6 AUGUST 1977, Page 34


Art into landscape

John McEwen

Many people inside the world of the contemporary arts as well as out, worry that the visual arts have lost touch. And in these days when the state is art's greatest means of support, everyone is involved. This involvement may only amount to tuppence perhaps but it is enough at least to afford all loyal citizens the luxury of asking their friends what the bloody hell the country's coming to. The visual arts are particularly prone to such vulgar abuse because they are patently not entertaining, though viewing them has increasingly been given some sort of functional respect by being categorised as one of a myriad `leisure activities'. When the artist is now asked the painful question of what he does, instead of having to explain that he is a painter but he does not paint houses, he can reasonably reply that he is a leisure merchant and leave it at that. And if pressed, in court say, to explain himself further, `a member of the Social Service' should at least get him bail. That he is forced to be ashamed of being an honest painter is obviously a bit unfair, especially as it is not altogether his fault that people do not understand what he does. In theatres, in concert halls, in cinemas and front parlours the lights go out, the performance begins. At nine o'clock Commissar Rippon reads a carefully balanced account of the day's events and non-events. Anyone who thinks this is of any significance except in ways other than it purports is clearly not going to be capable of reading a poem or looking at a painting. Would that the painter's lot were as easy! There is a far more insidious doubt daily sown in his mind. In this world of awesome scientific and technological discoveries and skills, of religious, philosophical and political fragmentation, of total and instant communication etc, is it enough to explore personal and aesthetic proclivities? How can aesthetics have a wider application in such a functional; collectivist world?

Two current exhibitions bear some witness to this guilt and confusion, Art into Landscape (Serpentine Gallery till 14 August) and the British Genius Exhibition (Battersea Park till 30 October). Art into Landscape is obviously designed to boost the viewing ratings at the Serpentine, a public gallery normally devoted to fairly esoteric exhibitions. Local authorities submitted lists of eyesores in their areas, and twelve of these were eventually chosen as the sites with which to test the entrants in a grand design competition to enliven public spaces. The 150 selected entries constitute the exhibition. Money prizes have been awarded by ICI, Heinz, the GLC, IBM, to name only a few, and exhibition costs have been shared between the RIBA, the Sunday Times, the Landscape Institute and, of course, the Arts Council. The brief was that we should all get together and clear up the mess — artists, designers, architects, laymen, children — with the incentive that, apart from cash prizes, the chosen authorities 'hope' (remember that word, Mr Chairman) to implement (with Arts Council help) the prize-money by realising some of the winning designs as lasting memorials to Silver Jubilee Year. Quite a thing really, one might have thought, combining as it does the chance to employ school-leavers, a functional use for the artist, the cooperation of private and public enterprise,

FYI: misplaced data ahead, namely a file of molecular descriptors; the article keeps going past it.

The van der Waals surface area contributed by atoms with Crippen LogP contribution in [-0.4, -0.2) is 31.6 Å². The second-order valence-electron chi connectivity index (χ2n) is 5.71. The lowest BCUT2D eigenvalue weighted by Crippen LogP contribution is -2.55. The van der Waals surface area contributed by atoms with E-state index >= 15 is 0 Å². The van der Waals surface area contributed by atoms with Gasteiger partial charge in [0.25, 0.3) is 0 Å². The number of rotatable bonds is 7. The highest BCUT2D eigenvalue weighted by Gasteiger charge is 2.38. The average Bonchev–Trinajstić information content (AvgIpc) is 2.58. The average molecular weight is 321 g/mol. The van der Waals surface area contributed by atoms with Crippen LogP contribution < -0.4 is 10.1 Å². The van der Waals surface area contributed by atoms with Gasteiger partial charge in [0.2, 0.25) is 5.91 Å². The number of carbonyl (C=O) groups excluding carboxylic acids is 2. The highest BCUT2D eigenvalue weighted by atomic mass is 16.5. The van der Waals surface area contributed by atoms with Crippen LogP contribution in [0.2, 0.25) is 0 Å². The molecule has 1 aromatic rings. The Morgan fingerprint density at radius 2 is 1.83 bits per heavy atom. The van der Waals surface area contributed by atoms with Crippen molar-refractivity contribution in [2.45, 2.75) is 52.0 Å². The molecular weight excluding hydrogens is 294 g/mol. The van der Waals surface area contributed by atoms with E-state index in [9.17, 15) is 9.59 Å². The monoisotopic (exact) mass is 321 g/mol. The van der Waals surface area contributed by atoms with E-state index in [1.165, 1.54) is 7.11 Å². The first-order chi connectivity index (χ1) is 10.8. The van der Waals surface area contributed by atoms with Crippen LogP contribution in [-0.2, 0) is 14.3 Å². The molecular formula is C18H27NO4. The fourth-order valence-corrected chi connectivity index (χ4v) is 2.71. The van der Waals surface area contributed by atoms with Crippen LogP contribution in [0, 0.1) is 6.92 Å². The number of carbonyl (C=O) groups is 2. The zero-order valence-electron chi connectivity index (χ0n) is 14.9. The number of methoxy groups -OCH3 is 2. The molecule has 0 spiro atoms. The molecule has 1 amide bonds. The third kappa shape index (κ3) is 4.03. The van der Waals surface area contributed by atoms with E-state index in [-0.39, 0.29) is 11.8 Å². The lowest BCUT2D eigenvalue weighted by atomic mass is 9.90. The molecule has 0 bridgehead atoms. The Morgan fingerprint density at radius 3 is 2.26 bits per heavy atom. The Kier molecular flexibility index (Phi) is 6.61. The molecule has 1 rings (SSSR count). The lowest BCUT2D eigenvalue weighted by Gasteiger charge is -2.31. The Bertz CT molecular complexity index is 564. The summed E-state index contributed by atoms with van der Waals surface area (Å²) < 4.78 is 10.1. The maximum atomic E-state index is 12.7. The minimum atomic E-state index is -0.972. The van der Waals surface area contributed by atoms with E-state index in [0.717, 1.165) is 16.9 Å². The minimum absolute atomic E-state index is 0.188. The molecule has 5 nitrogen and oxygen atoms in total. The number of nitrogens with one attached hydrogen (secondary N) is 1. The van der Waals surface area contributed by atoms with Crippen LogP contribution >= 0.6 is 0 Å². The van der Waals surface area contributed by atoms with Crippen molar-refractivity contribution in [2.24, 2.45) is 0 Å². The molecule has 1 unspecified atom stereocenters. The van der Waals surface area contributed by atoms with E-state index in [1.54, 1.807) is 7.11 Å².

• loyalty to the Queen, concern for the future and so on — but one would have forgotten one important factor: who is going to pay? No one, of course. The big businesses coughed up about £500 each, a crumb incapable of wasting even most artists' time; and the local authorities made damn sure they were not going to have to spend anything by submitting a paltry selection of backyards and, even, walls and temporary hoardings as their idea of 'landscape', with the added insulting recommendation that costs should be kept to a minimum — like one pot of paint. So you get the usual old 'adventure playgrounds' and committee kitsch, and large numbers of visitors whose only claim to fame is that they have never been inside an art gallery before. Despite this there are of course some good and possibly just feasible ideas: a garden fence in place of hoardings (vandals never seem to bother about flowers for some reason); a hill of gorse for Stockton-on-Tees; a skateboard track for the tarmacked wastes of Finsbury Park Central — one of these two designs significantly from Lawrence Preece, the only 'name' artist in the show; and the commonsensical ideas of an anonymous architectural practice presented under the unfortunate title 'Stuff the genius loci?' All could be enforced with definite communal benefit.

Cultural confusion continues at the John Player sponsored British Genius show, a ludicrous admass offering presented in a trendy 'sixties way by one of the fashionmongers of those years, Pentagram Ltd — 'The future is now. What's in store?'; the whole of it presumably designed to lull its visitors into a false sense of British complacency — the application of the word genius plumbs new depths—so that they will forget how expensive it now is to make Players' cigarettes. One or two facts emerge that deserve wider publicity — miners for instance are no longer necessary for the mining of coal — but they are not enough to justify a visit.